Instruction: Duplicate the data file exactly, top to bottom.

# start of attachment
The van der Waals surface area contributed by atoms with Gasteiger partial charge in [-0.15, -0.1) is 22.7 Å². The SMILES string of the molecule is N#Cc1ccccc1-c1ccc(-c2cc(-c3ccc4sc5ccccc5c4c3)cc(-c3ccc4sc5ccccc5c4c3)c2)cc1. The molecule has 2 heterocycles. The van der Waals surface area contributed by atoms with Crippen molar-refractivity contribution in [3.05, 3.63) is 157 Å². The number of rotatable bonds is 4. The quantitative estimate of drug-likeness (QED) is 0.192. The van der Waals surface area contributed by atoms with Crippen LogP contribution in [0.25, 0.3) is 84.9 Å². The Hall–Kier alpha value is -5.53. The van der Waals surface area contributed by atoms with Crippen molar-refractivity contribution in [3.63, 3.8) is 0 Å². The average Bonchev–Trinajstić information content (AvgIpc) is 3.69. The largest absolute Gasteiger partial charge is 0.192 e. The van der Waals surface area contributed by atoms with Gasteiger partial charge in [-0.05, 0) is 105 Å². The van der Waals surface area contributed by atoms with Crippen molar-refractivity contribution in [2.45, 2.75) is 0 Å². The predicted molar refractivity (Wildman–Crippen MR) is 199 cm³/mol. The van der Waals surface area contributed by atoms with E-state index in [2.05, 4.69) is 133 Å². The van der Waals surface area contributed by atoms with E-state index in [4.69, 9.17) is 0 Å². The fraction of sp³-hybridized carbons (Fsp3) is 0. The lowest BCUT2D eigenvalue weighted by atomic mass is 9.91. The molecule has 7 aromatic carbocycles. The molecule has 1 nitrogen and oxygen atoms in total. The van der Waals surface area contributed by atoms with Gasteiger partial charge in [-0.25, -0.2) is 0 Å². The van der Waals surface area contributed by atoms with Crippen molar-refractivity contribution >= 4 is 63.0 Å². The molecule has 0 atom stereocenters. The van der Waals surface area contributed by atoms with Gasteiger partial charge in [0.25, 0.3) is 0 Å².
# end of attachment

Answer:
The van der Waals surface area contributed by atoms with Gasteiger partial charge in [-0.15, -0.1) is 22.7 Å². The SMILES string of the molecule is N#Cc1ccccc1-c1ccc(-c2cc(-c3ccc4sc5ccccc5c4c3)cc(-c3ccc4sc5ccccc5c4c3)c2)cc1. The molecule has 2 heterocycles. The van der Waals surface area contributed by atoms with Crippen molar-refractivity contribution in [3.05, 3.63) is 157 Å². The number of rotatable bonds is 4. The quantitative estimate of drug-likeness (QED) is 0.192. The van der Waals surface area contributed by atoms with Crippen LogP contribution in [0.25, 0.3) is 84.9 Å². The Hall–Kier alpha value is -5.53. The van der Waals surface area contributed by atoms with Crippen molar-refractivity contribution in [3.63, 3.8) is 0 Å². The average Bonchev–Trinajstić information content (AvgIpc) is 3.69. The largest absolute Gasteiger partial charge is 0.192 e. The van der Waals surface area contributed by atoms with Gasteiger partial charge in [-0.05, 0) is 105 Å². The van der Waals surface area contributed by atoms with Crippen molar-refractivity contribution in [2.45, 2.75) is 0 Å². The predicted molar refractivity (Wildman–Crippen MR) is 199 cm³/mol. The van der Waals surface area contributed by atoms with E-state index in [2.05, 4.69) is 133 Å². The van der Waals surface area contributed by atoms with E-state index in [4.69, 9.17) is 0 Å². The fraction of sp³-hybridized carbons (Fsp3) is 0. The lowest BCUT2D eigenvalue weighted by atomic mass is 9.91. The molecule has 7 aromatic carbocycles. The molecule has 1 nitrogen and oxygen atoms in total. The van der Waals surface area contributed by atoms with Gasteiger partial charge in [-0.25, -0.2) is 0 Å². The van der Waals surface area contributed by atoms with Crippen molar-refractivity contribution >= 4 is 63.0 Å². The molecule has 0 atom stereocenters. The van der Waals surface area contributed by atoms with Gasteiger partial charge in [0.25, 0.3) is 0 Å².